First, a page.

"Hmm. That's how she is. But this is how I am."

Monday, March 15, 2010

Wait! Those are mine, too.

I've never lost anything before, but this winter I lost a couple of, well, four things.

The night before taking the girls skiing earlier this year, I gathered the gear: Coats, hats, gloves, goggles, snow pants, lunches, snacks, ski passes, poles, boots and ... skis?

My newest pair of skis was in the shop, so I had planned to use my old, durable, kinda beat up skis. But they were nowhere to be found. I hadn't used them for three weeks, because we'd been in Utah and I'd left them home. So I asked Bettie to help me think back. She'd last seen them outside, next to the car after our last trip. I had this image of them in plain sight in the back of a pickup in our driveway. Either way, somebody had stolen them right from my driveway!

I rented skis for a couple of weeks before getting my new skis back from the shop. So I took the new ones up to ski with Isobel again. (Really fun, by the way, and both of them are getting pretty good and, most important, having fun at it.) At the end of the day, we returned their gear to the rental shop, made it through the usual end-0f-day meltdown(s), battled our way to the car, slid down some scary roads and got home safely. We brought in our wet stuff to dry and relaxed for the night.

The next morning, we got in the car to go to church and -- "Where are my skis? I didn't bring them in last night, did I?"

No, I didn't. My $1100 setup was still where I'd left it: Leaning up against a ski rack outside the rental shop with a WWE lunch box and some crappy ski poles hanging from the tips. My excuse: After renting for two weeks, I wasn't used to carrying skis back to the car. Add that to the madness of getting two cold, tired girls ready to go and stressing about driving down a steep, windy road in a blizzard and, it wasn't so hard to believe ... right?

I called the resort. They checked the lost and found: No skis had been turned in the day before.

So, and don't tell anyone, I skipped the first half of church to drive back up to the ski resort in a still-worse blizzard to make sure they weren't still where I'd left them: Leaning outside with some crappy ski poles hanging from the tips.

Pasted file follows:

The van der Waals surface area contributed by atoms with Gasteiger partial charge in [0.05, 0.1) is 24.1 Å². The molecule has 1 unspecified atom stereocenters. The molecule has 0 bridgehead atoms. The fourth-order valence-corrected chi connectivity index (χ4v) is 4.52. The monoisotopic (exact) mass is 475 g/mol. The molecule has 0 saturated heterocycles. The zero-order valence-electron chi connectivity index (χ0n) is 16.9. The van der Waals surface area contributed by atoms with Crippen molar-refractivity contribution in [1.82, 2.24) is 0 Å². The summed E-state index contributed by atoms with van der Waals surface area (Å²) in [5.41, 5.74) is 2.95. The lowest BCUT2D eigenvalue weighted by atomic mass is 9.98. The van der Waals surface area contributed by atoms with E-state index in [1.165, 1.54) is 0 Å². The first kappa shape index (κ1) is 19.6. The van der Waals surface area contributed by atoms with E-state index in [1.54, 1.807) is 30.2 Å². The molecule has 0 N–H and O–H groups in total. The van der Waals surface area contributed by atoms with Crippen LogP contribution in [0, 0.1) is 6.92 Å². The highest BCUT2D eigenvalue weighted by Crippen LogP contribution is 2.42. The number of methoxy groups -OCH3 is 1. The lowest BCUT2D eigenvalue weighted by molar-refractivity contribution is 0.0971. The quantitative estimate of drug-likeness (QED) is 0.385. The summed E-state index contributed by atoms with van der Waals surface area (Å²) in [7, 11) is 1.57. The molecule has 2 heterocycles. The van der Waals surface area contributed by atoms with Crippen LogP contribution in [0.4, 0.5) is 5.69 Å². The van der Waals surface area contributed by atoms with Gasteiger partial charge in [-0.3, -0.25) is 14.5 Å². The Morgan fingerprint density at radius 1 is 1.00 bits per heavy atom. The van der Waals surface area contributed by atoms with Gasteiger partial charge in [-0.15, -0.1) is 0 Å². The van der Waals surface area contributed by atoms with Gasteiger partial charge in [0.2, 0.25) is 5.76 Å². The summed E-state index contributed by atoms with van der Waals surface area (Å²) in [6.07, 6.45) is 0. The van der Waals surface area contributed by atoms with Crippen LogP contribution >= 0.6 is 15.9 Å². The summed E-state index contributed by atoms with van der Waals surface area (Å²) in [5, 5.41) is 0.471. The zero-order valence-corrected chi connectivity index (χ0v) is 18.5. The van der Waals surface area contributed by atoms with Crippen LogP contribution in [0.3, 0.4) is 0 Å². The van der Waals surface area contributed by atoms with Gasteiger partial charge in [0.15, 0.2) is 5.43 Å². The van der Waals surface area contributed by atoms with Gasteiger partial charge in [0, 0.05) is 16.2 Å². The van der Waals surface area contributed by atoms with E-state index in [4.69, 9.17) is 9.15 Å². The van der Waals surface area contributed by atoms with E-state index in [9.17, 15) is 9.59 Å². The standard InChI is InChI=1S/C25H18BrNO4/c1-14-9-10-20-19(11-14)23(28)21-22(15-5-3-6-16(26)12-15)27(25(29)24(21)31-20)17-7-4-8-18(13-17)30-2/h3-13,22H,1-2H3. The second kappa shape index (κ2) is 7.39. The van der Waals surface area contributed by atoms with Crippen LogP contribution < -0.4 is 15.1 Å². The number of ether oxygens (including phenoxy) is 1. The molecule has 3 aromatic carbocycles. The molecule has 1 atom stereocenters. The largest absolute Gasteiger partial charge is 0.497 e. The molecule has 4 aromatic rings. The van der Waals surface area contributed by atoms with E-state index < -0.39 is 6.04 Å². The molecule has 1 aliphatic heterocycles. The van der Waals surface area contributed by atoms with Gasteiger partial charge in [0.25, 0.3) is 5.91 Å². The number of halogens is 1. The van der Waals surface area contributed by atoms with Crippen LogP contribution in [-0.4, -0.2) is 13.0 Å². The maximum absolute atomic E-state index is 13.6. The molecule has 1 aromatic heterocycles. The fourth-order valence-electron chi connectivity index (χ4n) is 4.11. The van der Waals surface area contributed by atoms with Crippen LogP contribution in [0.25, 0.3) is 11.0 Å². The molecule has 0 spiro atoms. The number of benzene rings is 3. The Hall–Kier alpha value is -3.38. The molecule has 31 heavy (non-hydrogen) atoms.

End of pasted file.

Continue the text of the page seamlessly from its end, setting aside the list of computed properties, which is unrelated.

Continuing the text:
I felt empty from my chest to my toes all the way up there. My backup skis have already been stolen. And now I've left my good skis, you know, outside with a WWE lunch box hanging from their tips. Got to think about it for an

When I finally made it up there -- after spending an extra 25 minutes watching 14 cars give up on the road and turn around, only to slip into a snowbank, get pushed out and finally slide their way back to Santa Fe -- I looked at the rack outside the rental shop: No WWE lunch box, and no skis like mine. They'd already told me they weren't in the lost and found, but I had to double-check. I knocked on the door, went in, and said, "I left some Dynafit Manaslu skis leaning up ... with a WWE lunch box hanging from the tips yesterday. ... and there they are." He checked and verified that they had been turned in the day before. And then I said, "Wait! Those are mine, too."

Apparently, the guy who stole my old skis out of my driveway had skied on them at Ski Santa Fe and left them there! (Because there is no way I left TWO pairs of skis at the same ski resort within a month. And definitely no way I could have left that first pair when I didn't have the I-guess-I-got-used-to-renting excuse. And certainly no way I wouldn't have noticed they were even gone for three solid weeks.)

So now me and my four skis are happily reunited. And all I lost were the crappy ski poles. Probably the same serial thief that took my skis.